Volume 44, Issue 2 (March 1999)
Practical GC/MS Analysis of Oxidation Dye Components in Hair Fiber as a Forensic Investigative Procedure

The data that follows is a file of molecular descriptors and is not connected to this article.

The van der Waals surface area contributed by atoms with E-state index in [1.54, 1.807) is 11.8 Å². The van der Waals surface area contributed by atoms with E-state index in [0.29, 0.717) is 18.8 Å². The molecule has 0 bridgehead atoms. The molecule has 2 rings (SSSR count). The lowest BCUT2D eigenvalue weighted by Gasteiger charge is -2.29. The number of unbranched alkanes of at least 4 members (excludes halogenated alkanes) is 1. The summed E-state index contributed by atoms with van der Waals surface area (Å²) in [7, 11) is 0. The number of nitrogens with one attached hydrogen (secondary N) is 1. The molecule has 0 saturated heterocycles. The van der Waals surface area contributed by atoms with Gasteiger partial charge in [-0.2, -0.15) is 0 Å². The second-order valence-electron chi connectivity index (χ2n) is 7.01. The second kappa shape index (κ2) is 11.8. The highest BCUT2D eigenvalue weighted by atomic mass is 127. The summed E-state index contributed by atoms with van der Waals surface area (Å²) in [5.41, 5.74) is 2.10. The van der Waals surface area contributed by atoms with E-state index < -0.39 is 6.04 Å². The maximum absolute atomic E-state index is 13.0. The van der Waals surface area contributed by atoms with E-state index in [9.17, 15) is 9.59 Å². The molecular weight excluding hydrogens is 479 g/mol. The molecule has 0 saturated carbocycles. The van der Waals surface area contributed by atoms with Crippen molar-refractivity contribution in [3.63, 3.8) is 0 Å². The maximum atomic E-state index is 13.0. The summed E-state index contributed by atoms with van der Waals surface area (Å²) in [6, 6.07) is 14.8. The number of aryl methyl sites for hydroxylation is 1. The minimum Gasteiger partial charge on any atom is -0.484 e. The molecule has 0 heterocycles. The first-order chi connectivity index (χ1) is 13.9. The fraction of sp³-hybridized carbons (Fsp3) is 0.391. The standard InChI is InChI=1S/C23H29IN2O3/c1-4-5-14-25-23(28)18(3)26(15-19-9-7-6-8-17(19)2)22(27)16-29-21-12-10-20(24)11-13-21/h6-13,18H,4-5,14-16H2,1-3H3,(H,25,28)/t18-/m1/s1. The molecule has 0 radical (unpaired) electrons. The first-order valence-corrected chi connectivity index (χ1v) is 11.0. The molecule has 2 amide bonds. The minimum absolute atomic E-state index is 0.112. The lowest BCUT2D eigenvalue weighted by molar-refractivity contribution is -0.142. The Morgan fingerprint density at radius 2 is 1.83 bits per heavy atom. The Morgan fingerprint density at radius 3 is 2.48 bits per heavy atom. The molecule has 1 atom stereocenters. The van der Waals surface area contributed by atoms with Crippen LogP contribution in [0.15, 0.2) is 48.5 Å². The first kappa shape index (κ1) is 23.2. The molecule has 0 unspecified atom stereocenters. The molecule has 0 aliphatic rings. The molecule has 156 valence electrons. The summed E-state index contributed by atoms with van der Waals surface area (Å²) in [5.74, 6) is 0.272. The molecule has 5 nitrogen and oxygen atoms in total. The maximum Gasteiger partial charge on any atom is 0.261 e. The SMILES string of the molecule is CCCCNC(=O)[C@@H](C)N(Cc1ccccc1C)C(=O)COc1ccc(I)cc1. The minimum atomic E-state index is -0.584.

The purpose of this study was to improve the reliability of discrimination (or identification) of dyed hair by analyzing chemical substances present in the hair, as an addition to the conventional macroscopical and microscopical examinations and ABO blood group examination. Oxidation hair-dye components such as p-phenylenediamine (PPDA), toluylene-2,5-diamine (T-2,5-DA), o-aminophenol (OAP), m-aminophenol (MAP), p-aminophenol (PAP) and p-amino-o-cresol (PAOC) were selected as the object of study. After alkaline-digestion, hair samples were adjusted to a pH of 12.6 to 12.8, and applied onto an Extrelut column. After 15 min, the components were simultaneously extracted and derivatized with n-hexane including 1% heptafluoro-n-butyryl (HFB) chloride. Their HFB derivatives within a condensed sample were diluted in ethyl acetate, and analyzed by gas chromatography-mass spectrometry (GC-MS) with full mass scanning or selected ion monitoring. For estimating their levels, 2,4,6-trimethylaniline was used as the internal standard. Standard curves obtained by preparing a 5 cm segment of control hair spiked with authentic substances were linear, ranging from 0.1 to 4.0 µg for PPDA and T-2,5-DA, and from 0.01 to 0.4 µg for OAP, MAP, PAP and PAOC. The coefficient of variation of inter-day precisions (each n = 4) was below 16% for PPDA, below 20% for OAP and PAP and below 24% for T-2,5-DA, MAP and PAOC. These components were detectable even at 6 ng for PPDA, T-2,5-DA, MAP and PAP, 8 ng for OAP, and 4 ng for PAOC. Recovery percents using this procedure ranged from 54 to 86%. By using actual dyed hair samples this method was shown to provide high sensitivity for accurate detection.